Bonnie and Pearl doll hair 1

As far as care, the Bonnie and Pearl website recommends misting and brushing only with a wire wig brush, as well as no use of hair products and absolutely no heat. I don’t usually find it necessary to mist my dolls’ hair during styling, but I have found Tabitha’s fine hair to be very prone to snagging even with the very slight, gentle brushing I have done so far. It also seems prone to fly-aways and static in our dry climate, so the misting is probably a good plan.The only thing I do not thoroughly like about Tabitha’s wig is that the hair color appears to not have any highlights or lowlights, and has a yellowy glow in sunlight. The one-toned appearance of Tabitha’s wig makes it seem a little less lifelike to me, but the amount of hair, the way it drapes, and the fine texture are all realistic.

Let’s take a look at Tabitha’s hands. Her right and left hands are slightly different, which is always a nice touch (no pun intended):

Right hand...

Right hand…

...left hand.

…left hand.

Tabitha’s arms are fairly straight, which gives her a less natural, more doll-like look, which I think is charming. She has dimples on her elbows!

It's a bit difficult to get my camera to see the dimples.

It’s a bit difficult to get my camera to see the dimples.

Her legs are also quite straight and just a little on the thin side. She also has dimples on her knees:

Cute knee.

Cute knee.

Her feet are simple and quite flat underneath:

Bonnie and Pearl doll feet 1

Bonnie and Pearl doll feet 2

Overall, I really like Tabitha’s proportions. Her arms and legs seem both childlike (a bit on the skinny side) and doll-like and nicely proportioned to her height. One of my favorite things about Tabitha is her body construction. I didn’t take any pictures of her nude, but both the Swish and Swirl review and the Bonnie and Pearl website show her 3/4 cloth and 1/4 vinyl body construction. In my opinion, this construction is the best of all possible worlds. The doll is soft and cuddly to hold, but has a lovely chest and neck area for modeling all different sorts of outfits, and best of all, she gains a tilting head. The tilting head is my single most favorite feature in play doll construction. It gives the doll so much expression and poseability, and makes photographing her a treat.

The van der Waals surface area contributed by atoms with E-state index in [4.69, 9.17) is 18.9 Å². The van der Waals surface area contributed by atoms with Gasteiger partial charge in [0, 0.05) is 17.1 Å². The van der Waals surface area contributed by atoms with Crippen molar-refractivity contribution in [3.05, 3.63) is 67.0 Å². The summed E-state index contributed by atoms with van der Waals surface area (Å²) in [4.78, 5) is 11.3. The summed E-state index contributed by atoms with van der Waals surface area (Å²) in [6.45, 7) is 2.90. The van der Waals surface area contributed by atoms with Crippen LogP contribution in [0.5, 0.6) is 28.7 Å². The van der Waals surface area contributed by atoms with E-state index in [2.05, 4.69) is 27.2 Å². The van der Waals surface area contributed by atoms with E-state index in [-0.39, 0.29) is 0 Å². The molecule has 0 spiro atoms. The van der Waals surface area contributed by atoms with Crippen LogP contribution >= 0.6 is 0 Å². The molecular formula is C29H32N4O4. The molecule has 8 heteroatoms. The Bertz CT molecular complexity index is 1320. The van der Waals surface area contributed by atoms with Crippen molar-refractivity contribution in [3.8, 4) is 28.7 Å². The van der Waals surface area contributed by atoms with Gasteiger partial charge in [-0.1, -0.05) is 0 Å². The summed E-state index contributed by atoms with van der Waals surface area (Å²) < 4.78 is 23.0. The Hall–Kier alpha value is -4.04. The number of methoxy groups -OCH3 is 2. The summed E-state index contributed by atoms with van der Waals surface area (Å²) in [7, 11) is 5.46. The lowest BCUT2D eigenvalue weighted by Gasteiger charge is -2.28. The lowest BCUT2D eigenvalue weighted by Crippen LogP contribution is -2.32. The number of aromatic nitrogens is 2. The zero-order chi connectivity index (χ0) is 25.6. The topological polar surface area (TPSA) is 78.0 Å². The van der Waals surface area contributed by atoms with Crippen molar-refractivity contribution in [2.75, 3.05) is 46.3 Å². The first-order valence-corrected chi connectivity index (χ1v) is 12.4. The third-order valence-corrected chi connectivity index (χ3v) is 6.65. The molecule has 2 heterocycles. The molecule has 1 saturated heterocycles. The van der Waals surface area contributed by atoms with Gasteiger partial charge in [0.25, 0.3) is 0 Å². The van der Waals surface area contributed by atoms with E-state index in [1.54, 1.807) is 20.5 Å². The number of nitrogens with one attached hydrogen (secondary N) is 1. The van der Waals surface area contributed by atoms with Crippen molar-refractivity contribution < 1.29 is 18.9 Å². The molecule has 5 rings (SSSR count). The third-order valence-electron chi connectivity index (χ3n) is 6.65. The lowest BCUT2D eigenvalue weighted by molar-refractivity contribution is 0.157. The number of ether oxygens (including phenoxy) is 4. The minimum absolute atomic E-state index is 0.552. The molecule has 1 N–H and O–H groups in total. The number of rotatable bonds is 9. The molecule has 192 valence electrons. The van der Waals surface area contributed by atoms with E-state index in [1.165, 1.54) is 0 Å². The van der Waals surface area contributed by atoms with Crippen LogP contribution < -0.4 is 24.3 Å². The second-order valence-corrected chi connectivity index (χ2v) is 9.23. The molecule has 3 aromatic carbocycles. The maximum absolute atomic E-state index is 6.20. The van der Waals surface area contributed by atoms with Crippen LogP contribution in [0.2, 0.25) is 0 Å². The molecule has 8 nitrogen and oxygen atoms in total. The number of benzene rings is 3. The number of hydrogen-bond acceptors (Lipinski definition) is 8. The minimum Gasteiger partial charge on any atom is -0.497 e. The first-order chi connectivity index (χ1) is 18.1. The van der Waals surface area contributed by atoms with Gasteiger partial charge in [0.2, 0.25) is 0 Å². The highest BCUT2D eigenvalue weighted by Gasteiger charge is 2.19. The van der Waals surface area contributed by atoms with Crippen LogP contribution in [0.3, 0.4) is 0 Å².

To demonstrate: Tabitha can look down…

Bonnie and Pearl doll portrait 14

…and up…

Her sleep eyes tend to close a bit in this position, though.

Her eyes tend to close a bit in this position, though.

…and to the side.

Bonnie and Pearl doll portrait 17

Her poseability gives her such a range of thoughtful expressions:

Bonnie and Pearl doll portrait 13

Musing…

Bonnie and Pearl doll portrait 10

Inquisitive…

Questioning...

Questioning…

Introspective...

Introspective…

The only disadvantage to Tabitha’s body construction that I have found is the limited movement of her shoulder-arm joint area. Her arms move freely in a circle from front to back, but the sideways movement (lifting up from a resting position at her sides) is surprisingly limited. This means she would not be able to hold more expansive poses that require more flexible arm movement, such as some gymnastics moves or ballet positions.

Now let me show you Tabitha’s arrival outfit in a bit more detail. The details are what really make this outfit sing. I love the little pink (doll-scale!) buttons under her collar:

Bonnie and Pearl doll outfit detail 1

The petticoat is such a pretty touch:

Bonnie and Pearl doll outfit detail 2

Notice how well she can hold her skirt!

And the purse has a tiny seed-bead button, a real snap closure and a satiny lining:

Bonnie and Pearl doll purse 1

Bonnie and Pearl doll purse 2

Tabitha can’t wait to put tiny treasures in there! Tabitha’s hair bow is on a simple barrette, which makes it easy to slip into her hair:

Bonnie and Pearl doll barrette

This is a cute look, even if a real bow would have been more versatile for hairstyling. Here are her adorable shoes:

Bonnie and Pearl doll shoes 3

They are very simple cloth slip-on ballet flats with an elastic strap. The only thing I do not thoroughly like about her arrival outfit is that the soles of the shoes are foam:

Bonnie and Pearl doll shoes 4